Achieving matai (chief) status

June 2, 2015
Burke Museum

University of Washington undergraduate student Cory Fuavai sits in the Burke collections next to beautiful fala mats from Samoa. He is studying these mats as part of an independent study course with Dr. Holly Barker, Burke Museum curator for oceanic and Asian culture. Made from Pandanus tree leaves, fala mats range in size from a few feet to mats that cover the floor of an entire house.

“During my childhood, we used to sit and watch my Grandma,” Fuavai said. “My mom and all the ladies in our family prepare these mats. This is what we put down as decorations for our houses because a lot of Polynesians cannot afford to buy the rugs that we have in America. We are using what God has given us in land and nature. Making falas is one of the ways we stay connected with our roots, our ground, where we come from.”

“Making falas is one of the ways we stay connected with our roots, our ground, where we come from.”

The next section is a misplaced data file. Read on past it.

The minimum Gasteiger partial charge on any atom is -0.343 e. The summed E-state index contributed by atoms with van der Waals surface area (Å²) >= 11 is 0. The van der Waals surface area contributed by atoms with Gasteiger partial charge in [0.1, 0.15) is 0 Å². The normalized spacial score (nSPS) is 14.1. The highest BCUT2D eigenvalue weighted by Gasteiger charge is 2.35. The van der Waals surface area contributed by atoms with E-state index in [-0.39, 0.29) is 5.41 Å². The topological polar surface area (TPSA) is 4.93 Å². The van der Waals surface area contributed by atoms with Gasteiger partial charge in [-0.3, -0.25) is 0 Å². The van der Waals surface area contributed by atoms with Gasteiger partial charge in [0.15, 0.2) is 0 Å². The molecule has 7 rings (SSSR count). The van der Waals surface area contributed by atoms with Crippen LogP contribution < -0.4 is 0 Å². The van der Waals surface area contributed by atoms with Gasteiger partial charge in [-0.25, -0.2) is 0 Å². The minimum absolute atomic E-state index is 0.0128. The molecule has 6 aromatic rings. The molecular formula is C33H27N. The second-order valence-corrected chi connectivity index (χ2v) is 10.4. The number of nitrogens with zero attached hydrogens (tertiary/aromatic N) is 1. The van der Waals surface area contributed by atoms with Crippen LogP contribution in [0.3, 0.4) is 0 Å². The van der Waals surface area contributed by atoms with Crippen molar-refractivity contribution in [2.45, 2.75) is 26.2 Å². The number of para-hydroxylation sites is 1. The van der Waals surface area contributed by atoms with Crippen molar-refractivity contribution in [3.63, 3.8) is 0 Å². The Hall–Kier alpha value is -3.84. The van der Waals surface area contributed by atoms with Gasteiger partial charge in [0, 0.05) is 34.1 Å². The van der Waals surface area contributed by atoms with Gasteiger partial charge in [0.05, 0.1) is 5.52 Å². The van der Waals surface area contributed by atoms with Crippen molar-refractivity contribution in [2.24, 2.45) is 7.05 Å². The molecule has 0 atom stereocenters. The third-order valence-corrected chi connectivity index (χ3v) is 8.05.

- University of Washington undergraduate student Cory Fuavai

Fuavai’s tattoos are inspired by the weaving patterns of fala mats.

Fuavai’s tattoos are inspired by the weaving patterns of fala mats, like this one in the Burke’s collection.

Photo: Burke Museum

 

Fuavai is researching Samoan objects from the Burke’s collection not only for his coursework, but also to advance his goal to become a matai—a high chief in Samoan culture. Matais have the important role of communicating on behalf of their families to the greater community. At funerals, weddings, and other big gatherings, matais perform ceremonies and speak the matai language. 

Fuavai examines a woven mat.

Fuavai examines a woven mat.
Photo: Burke Museum 

In addition to fala mats, Fuavai is researching kava bowls, toto’os (orators’ whisks) and other objects, collecting information from reference publications and interviewing his grandparents and other community members.

Sharing his knowledge of Samoan culture and matai language is another important step in becoming a matai. The Burke offers Fuavai opportunities to demonstrate this knowledge because it is a museum and community resource. Fuavai leads tours for visitors interested in Samoan culture, and is also visiting schools to help students learn about his culture before they travel to Samoa. In addition, he co-curated a display on the importance of tattoos in Samoan culture as part of the Burke’s recent exhibit, Imagine That: Surprising Stories and Amazing Objects from the Burke Museum.

Back to Top